Connecticut Gov. Dannel Malloy wrapped up a post Hurricane Sandy news briefing earlier this week by talking about sewage discharges into Long Island Sound. "Suffice to say in the immediate time being, no one should eat the clams or oysters," he said.

That's right. Because of water quality issues, the state put a temporary stop to oyster farming, but that's usually a short-term thing and it happens fairly regularly after a big storm.

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NPR Story
11:37 am
Thu November 1, 2012

'Race-Baiter': Media Feed On Fear And Prejudice

Eric Deggans is the TV and media critic for the Tampa Bay Times.
Carrie Pratt Simply Blue Studios

Originally published on Fri November 2, 2012 8:20 am

In his new book, Race-Baiter, media critic Eric Deggans says modern media outlets trade in bigotry and bias to build audience and sell advertising.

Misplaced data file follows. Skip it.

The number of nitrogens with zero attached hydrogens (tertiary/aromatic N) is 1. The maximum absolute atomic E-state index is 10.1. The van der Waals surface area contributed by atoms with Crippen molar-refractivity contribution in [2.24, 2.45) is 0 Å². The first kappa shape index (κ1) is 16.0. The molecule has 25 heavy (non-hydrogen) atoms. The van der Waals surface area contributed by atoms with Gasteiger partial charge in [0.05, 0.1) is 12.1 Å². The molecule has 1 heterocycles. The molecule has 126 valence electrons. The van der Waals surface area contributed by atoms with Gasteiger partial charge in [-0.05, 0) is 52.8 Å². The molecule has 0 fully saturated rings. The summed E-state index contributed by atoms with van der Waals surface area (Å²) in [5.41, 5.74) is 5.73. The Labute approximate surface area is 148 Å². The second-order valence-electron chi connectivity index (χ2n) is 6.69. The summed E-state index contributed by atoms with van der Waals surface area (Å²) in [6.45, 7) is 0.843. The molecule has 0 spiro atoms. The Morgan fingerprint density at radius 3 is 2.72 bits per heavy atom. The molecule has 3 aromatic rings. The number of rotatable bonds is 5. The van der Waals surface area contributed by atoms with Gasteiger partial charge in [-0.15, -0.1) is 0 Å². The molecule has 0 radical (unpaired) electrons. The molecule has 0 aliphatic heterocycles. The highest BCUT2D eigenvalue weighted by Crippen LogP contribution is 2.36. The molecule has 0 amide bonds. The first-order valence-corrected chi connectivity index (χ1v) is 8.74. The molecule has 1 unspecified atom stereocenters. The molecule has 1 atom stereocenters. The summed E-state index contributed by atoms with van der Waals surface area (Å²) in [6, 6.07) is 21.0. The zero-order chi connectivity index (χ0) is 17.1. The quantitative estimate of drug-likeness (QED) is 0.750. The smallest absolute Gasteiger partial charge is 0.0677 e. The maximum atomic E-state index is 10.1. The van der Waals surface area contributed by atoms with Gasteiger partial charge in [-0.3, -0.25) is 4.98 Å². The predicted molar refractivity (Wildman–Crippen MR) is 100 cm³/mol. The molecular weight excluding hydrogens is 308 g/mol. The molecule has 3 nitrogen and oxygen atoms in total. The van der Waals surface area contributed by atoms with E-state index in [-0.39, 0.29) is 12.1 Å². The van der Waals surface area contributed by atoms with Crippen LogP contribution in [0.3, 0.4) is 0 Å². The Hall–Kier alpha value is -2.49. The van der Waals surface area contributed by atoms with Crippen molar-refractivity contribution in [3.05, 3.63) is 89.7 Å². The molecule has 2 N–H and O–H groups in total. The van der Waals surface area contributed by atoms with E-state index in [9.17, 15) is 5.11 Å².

Deggans dissects media coverage of events such as Hurricane Katrina, the Trayvon Martin case and the 2012 presidential election to build an argument that Americans lack the right vocabulary for having important conversations about race, and that the echo chambers of our fractured media landscape aren't helping. The fix, he says, is a more savvy audience that demands better conversations.

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Author Interviews
11:26 am
Thu November 1, 2012

Ricks: Firing 'The Generals' To Fight Better Wars?

Penguin Group USA

Originally published on Thu November 1, 2012 2:17 pm

When Thomas Ricks first learned that Terry Allen, the successful general in charge of the 1st Infantry Division during World War II's Sicily campaign, had been fired, he says, his jaw dropped.

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Afghanistan
11:05 am
Thu November 1, 2012

Afghanistan: When Should Longest U.S. War End?

Originally published on Thu November 1, 2012 2:15 pm

Transcript

NEAL CONAN, HOST:

This is TALK OF THE NATION. I'm Neal Conan in Washington. The war in Afghanistan has gone largely unmentioned by both presidential campaigns. When it does come up, conversations focus not so much on what happening now but withdrawal.